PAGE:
Gentleman, start your boners. If you are a metal fan with a little bit of nerd in you, you’ll probably pitch a pants tent for Fates Warning’s underground fave, Awaken The Guardian. Though many have tried, few metal bands (in my opinion) have been able to conjure such an overpowering atmosphere of fantasy quite like Fates Warning did with this 1986 LP. From the cover art, to the lyrics, to the somewhat foggy production, Awaken The Guardian is a long, strange trip to the mysterious nether regions of metaldom.
Progressive metal. That’s the term now used for an album such as this. Indeed, to enjoy the album, the listener must progress a little bit with each listen, slowly building an understanding and appreciation for the music. Training the ears and unraveling the layers… until the brain can, as they say, get it. Wait, I sound like an asshole. After all, its only rock n’ roll, or in this case heavy metal, right? Isn’t heavy metal about rocking out and torching your ear drums and wrecking your neck? Yeah, most of the time. 99% of the time even. But here’s something just a bit different, something not as immediate.
When I first listened to Awaken The Guardian I did not like it. It was my first Fates Warning album. The thing that turned me off the most was the odd vocal style of John Arch. It just seemed like too much to digest; the way he fills up all the available space with his kind of meandering, stream of consciousness, verbal diarrhea. Arch floats atop the music, never really touching down to earth where the more obvious melodies should live. The second thing that seemed to make the music a bit discombobulated for me was the drumming of Steve Zimmerman. His playing never settles into a toe-tapping, steady groove. This, I think, kept my mind from getting a firm grasp on the music… at least upon the first few listens. Of course, there are also the tempo changes and meter changes to deal with. (One will find the actual guitar parts themselves are not all that complex.) Though I did not initially like Awaken The Guardian, I was intrigued enough to keep trying. Time would pass, I would listen to the album here and there, and then shelve it for a while. Repeating this process over the course of years lead me to really appreciate and enjoy this album immensely. It was quite a time investment, but well worth it in the long run, as Awaken The Guardian is truly a unique, and at times, remarkable heavy metal album. As Arch’s melodies started to make more sense to me, I started to wonder if this guy was in fact a genius. Were his hyper-geeky fantasy lyrics the words of an honest-to-goodness mystical wizard, or were they the ramblings of some high-horse riding, wannabe scholar with a dictionary and a Dungeons And Dragons game book? Or… were they just nonsense from the scrambled mind of a guy that was perpetually as high as a f*cking kite? Maybe a little bit of all three? But even as I inhaled the vapors of his chemical haze I couldn’t help but be lifted by some of the soaring melodies Arch conjured. In particular, the chorus to Guardian may just be the greatest thing I have ever heard in song. Seriously. This song is an absolute gem! Probably in my all-time top ten. Own this album for Guardian alone! The acoustic intro gives way to a plodding verse that closes with the chill-inducing line; “it was all a dream… an endless dream… ah hah…” as the tempo ascends leading to an emotional chorus that just blows the doors off the place. I never understood the song’s lyrics until I read an interview with John Arch (here’s the link) where he explained that the song pays tribute to challenged (disabled) people young and old who will never know what it is like to walk, see, or hear. Given the context, the song takes on a very special meaning, and it only enhances the impact of Guardian for me.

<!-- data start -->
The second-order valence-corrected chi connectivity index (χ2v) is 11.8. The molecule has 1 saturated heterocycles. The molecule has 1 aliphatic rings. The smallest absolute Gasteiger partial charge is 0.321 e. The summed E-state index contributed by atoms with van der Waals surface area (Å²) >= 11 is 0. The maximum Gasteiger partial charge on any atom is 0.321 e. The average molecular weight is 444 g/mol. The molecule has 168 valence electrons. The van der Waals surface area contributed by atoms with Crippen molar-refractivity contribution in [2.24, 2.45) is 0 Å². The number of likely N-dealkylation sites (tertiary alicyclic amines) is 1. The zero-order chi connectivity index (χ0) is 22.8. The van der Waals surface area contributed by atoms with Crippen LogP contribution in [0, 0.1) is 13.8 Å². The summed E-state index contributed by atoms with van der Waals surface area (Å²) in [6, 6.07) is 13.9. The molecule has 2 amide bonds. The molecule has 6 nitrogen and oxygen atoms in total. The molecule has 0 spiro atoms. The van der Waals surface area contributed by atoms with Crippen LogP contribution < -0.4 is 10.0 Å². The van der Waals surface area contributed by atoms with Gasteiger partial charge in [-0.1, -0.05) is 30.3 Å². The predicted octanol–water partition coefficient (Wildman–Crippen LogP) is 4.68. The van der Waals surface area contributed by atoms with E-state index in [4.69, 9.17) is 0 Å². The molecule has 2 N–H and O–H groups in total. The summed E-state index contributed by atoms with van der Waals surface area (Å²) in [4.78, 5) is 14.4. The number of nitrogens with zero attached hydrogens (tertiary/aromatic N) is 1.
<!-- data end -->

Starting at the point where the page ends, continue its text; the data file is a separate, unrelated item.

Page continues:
Another exceptional track is the album’s epic closing number, Exodus. Again, an exquisite chorus highlights this eight and a half-minute masterpiece. Repeated listens are beneficial and certainly recommended, as the song seems to grow better with time.
Awaken The Guardian is an awesome monument of eighties-era heavy metal. It is not perfect, and in my mind not yet something I would consider an A+. (Give me a few years, I may change my mind.) However, on account of its sheer depth and ability to open the doors to the imagination, I consider Awaken The Guardian to be an essential piece in any serious heavy metal record collection.
Patience is rewarded my friends. My score: A